An Enabling Culture: The ability of an organisation to create a culture steeped in transparency and one that provides psychological safety to its employees will encourage team members to step up and take on the Shared Leadership mantle. When employees know that they will not be penalised for mistakes or errors of judgement, there will be fewer inhibitors to take on the challenges of leadership.

Strong Frameworks and Processes: The last but certainly not the least important requirement is to create strong frameworks and processes for communicating, decision making, and executing when you are empowering people to take charge. These function as toolkits to guide employees. They ensure that a safety net is set up to support employees get used to shared leadership in a more structured manner.

Strong Frameworks and Processes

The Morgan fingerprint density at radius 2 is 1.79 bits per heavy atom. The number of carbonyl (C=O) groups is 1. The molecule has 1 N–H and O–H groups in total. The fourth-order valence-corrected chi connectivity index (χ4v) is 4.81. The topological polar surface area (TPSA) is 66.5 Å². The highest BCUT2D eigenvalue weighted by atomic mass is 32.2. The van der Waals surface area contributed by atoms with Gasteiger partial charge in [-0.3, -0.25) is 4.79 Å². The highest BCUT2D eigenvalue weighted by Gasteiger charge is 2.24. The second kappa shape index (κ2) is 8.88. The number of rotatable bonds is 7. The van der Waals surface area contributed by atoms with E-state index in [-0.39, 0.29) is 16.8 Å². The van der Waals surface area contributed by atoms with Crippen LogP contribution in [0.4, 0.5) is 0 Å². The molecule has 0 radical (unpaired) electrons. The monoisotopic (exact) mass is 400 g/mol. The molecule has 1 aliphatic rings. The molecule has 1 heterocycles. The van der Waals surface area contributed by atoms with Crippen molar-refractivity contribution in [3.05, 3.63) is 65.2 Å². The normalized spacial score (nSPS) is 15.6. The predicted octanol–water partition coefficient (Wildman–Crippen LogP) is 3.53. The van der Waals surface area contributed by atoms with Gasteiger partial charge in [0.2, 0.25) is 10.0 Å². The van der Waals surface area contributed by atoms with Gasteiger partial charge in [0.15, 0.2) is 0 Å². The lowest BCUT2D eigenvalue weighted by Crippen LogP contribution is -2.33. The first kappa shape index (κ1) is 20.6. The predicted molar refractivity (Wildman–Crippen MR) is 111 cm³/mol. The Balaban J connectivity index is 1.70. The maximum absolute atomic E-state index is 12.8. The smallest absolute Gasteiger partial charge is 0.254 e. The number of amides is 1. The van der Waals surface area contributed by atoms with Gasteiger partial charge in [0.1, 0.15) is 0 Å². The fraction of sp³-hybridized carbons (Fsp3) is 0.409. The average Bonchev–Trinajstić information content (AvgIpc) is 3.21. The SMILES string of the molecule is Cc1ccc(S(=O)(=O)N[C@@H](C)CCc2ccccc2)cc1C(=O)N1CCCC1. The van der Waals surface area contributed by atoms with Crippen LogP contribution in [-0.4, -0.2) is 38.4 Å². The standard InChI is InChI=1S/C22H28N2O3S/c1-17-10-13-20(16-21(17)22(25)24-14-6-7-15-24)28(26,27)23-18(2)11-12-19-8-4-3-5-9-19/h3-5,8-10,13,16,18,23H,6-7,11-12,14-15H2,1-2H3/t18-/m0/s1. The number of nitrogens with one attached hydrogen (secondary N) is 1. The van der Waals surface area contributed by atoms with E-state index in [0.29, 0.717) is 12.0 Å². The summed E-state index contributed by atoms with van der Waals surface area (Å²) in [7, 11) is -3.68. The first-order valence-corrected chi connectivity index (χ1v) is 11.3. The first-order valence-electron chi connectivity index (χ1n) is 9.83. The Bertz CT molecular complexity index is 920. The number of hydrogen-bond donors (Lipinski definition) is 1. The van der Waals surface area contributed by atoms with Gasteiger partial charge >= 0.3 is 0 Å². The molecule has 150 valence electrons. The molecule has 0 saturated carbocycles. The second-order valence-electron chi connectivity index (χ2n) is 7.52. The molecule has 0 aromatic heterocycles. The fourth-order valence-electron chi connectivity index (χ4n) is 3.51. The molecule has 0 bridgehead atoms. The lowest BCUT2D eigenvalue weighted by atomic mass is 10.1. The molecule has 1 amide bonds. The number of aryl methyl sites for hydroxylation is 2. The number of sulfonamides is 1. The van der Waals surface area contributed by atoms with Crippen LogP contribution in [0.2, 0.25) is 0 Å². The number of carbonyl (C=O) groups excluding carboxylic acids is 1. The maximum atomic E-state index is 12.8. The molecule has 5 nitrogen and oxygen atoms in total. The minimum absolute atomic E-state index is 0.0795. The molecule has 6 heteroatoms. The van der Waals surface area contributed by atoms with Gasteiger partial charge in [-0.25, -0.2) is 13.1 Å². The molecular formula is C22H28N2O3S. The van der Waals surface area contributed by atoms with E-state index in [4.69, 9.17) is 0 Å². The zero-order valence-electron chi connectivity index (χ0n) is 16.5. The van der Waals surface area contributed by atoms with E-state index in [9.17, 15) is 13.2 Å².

The time has come for us to accept that the expectations and requirements from leadership are quickly morphing. This is happening firstly because of the pandemic years and the way it has impacted all of us and secondly because of how the world has changed in the way business is being conducted. The sooner we shift from a Heroic Leadership to a Shared Leadership style – we are transforming ourselves and the leaders’ role into what the future may need. This concept is only going to get more embedded in organisations and will help us jumpstart into a future that is changing faster than what we can grasp and in ways that are too dynamic to pin down.

“Shared leadership… is less like an orchestra, where the conductor is always in charge, and more like a jazz band, where leadership is passed around … depending on what the music demands at the moment and who feels most moved by the spirit to express the music.”

Phillip C. Schlechty


Sheila Vasan Singla


Sheila is the Founder & Principal Associate of Chrysalis. She is a pioneer in Human Performance Improvement in India who has been passionate about driving business impact through Results Based Learning™.